About $1.04 trillion of takeovers were announced so far this year, almost 10% more than the $950 billion of deals in the first quarter of 2006, according to data compiled by Bloomberg.
The largest LBO was unveiled last month when Kohlberg Kravis Roberts & Co and Texas Pacific Group agreed to buy Dallas-based power producer TXU Corp for $31 billion.
The biggest acquisition of the first quarter was Prosche AGs bid for Volkswagen AG, which values Europes largest carmaker at 35.8 billion euros ($47.8 billion).
All the stars are aligned for strong M&A activity, said Gavin MacDonald, head of European mergers and acquisitions at Morgan Stanley. Private equity is going to be a very important part of this.
LBO firms have announced more than $160 billion of takeovers since the end of 2006, up 24% from a year earlier, Bloomberg data show.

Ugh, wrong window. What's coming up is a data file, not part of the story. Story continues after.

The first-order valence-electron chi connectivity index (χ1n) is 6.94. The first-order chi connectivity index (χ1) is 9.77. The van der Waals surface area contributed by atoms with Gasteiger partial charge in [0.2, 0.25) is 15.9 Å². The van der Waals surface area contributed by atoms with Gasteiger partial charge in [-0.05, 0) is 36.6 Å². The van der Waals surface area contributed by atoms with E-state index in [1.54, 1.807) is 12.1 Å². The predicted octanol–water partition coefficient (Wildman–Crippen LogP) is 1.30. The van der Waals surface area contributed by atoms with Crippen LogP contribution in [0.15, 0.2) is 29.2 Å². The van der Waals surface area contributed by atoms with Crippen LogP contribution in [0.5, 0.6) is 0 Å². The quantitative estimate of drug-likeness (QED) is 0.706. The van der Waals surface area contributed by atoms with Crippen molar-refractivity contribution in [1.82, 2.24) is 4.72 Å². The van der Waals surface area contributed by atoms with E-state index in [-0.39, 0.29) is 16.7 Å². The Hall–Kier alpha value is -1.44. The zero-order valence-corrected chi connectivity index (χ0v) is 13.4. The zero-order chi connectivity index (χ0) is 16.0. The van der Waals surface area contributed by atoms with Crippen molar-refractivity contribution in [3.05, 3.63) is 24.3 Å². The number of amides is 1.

Kohlberg Kravis Roberts & Co and Italian billionaire Stefano Pessina on Friday raised their bid for Alliance Boots Plc to 10.1 billion pounds ($19.8 billion), and the UKs largest drugstore chain indicated it may discuss a deal.
Texas Pacific, the buyout firm founded by David Bonderman, is considering a 3.4 billion-euro ($4.5 billion) takeover bid for Iberia Lineas Aereas de Espana SA, Spains largest airline.
The pace of M&A was fastest in the Asia-Pacific region during the first quarter, with the value of transactions rising 19%, Bloomberg data show.
This year will set a new high for M&A activity on a global basis, surpassing the previous high of more than $3.6 trillion, which was set in 2006, said Tony Burgess, the London-based co-head of global mergers and acquisitions at Deutsche Bank AG.
The utilities, mining, consumer and banking industries are fueling the increase in deals, he said.
Morgan Stanley ranks as the worlds top M&A adviser, with $301 billion in deals, Bloomberg data show.
New York-based rival Goldman Sachs Group Inc was No 2, followed by Citigroup Inc and JPMorgan Chase & Co.